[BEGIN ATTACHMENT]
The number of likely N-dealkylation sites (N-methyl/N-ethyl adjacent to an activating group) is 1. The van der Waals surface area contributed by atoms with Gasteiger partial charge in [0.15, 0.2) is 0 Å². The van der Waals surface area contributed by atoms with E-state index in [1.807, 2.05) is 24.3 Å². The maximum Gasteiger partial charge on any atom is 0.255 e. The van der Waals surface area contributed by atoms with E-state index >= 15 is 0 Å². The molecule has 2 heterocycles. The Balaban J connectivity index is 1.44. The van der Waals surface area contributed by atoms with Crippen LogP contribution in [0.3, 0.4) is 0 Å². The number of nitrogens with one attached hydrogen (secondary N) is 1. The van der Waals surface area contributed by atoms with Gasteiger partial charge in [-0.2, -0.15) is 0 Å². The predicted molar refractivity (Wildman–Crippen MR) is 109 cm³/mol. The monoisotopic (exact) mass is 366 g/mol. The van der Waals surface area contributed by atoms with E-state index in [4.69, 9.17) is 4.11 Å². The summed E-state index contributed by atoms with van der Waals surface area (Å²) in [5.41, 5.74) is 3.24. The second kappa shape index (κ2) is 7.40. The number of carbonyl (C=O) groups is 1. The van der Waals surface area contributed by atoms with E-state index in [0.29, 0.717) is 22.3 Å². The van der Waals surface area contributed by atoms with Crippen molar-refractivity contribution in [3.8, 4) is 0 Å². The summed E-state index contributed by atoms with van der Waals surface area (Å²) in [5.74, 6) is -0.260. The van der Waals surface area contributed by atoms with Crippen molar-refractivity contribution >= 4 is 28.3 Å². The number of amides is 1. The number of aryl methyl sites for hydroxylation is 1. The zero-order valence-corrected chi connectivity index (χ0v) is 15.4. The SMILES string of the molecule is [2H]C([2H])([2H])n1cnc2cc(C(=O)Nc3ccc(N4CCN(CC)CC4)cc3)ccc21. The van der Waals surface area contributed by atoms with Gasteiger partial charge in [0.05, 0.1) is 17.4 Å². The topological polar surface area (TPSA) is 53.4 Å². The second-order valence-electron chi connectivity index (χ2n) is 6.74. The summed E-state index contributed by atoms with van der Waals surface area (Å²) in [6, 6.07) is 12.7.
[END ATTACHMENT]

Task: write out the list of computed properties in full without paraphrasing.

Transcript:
The number of likely N-dealkylation sites (N-methyl/N-ethyl adjacent to an activating group) is 1. The van der Waals surface area contributed by atoms with Gasteiger partial charge in [0.15, 0.2) is 0 Å². The van der Waals surface area contributed by atoms with E-state index in [1.807, 2.05) is 24.3 Å². The maximum Gasteiger partial charge on any atom is 0.255 e. The van der Waals surface area contributed by atoms with E-state index >= 15 is 0 Å². The molecule has 2 heterocycles. The Balaban J connectivity index is 1.44. The van der Waals surface area contributed by atoms with Crippen LogP contribution in [0.3, 0.4) is 0 Å². The number of nitrogens with one attached hydrogen (secondary N) is 1. The van der Waals surface area contributed by atoms with Gasteiger partial charge in [-0.2, -0.15) is 0 Å². The predicted molar refractivity (Wildman–Crippen MR) is 109 cm³/mol. The monoisotopic (exact) mass is 366 g/mol. The van der Waals surface area contributed by atoms with E-state index in [4.69, 9.17) is 4.11 Å². The summed E-state index contributed by atoms with van der Waals surface area (Å²) in [5.41, 5.74) is 3.24. The second kappa shape index (κ2) is 7.40. The number of carbonyl (C=O) groups is 1. The van der Waals surface area contributed by atoms with E-state index in [0.29, 0.717) is 22.3 Å². The van der Waals surface area contributed by atoms with Crippen molar-refractivity contribution in [3.8, 4) is 0 Å². The summed E-state index contributed by atoms with van der Waals surface area (Å²) in [5.74, 6) is -0.260. The van der Waals surface area contributed by atoms with Crippen molar-refractivity contribution >= 4 is 28.3 Å². The number of amides is 1. The number of aryl methyl sites for hydroxylation is 1. The zero-order valence-corrected chi connectivity index (χ0v) is 15.4. The SMILES string of the molecule is [2H]C([2H])([2H])n1cnc2cc(C(=O)Nc3ccc(N4CCN(CC)CC4)cc3)ccc21. The van der Waals surface area contributed by atoms with Gasteiger partial charge in [0.05, 0.1) is 17.4 Å². The topological polar surface area (TPSA) is 53.4 Å². The second-order valence-electron chi connectivity index (χ2n) is 6.74. The summed E-state index contributed by atoms with van der Waals surface area (Å²) in [6, 6.07) is 12.7.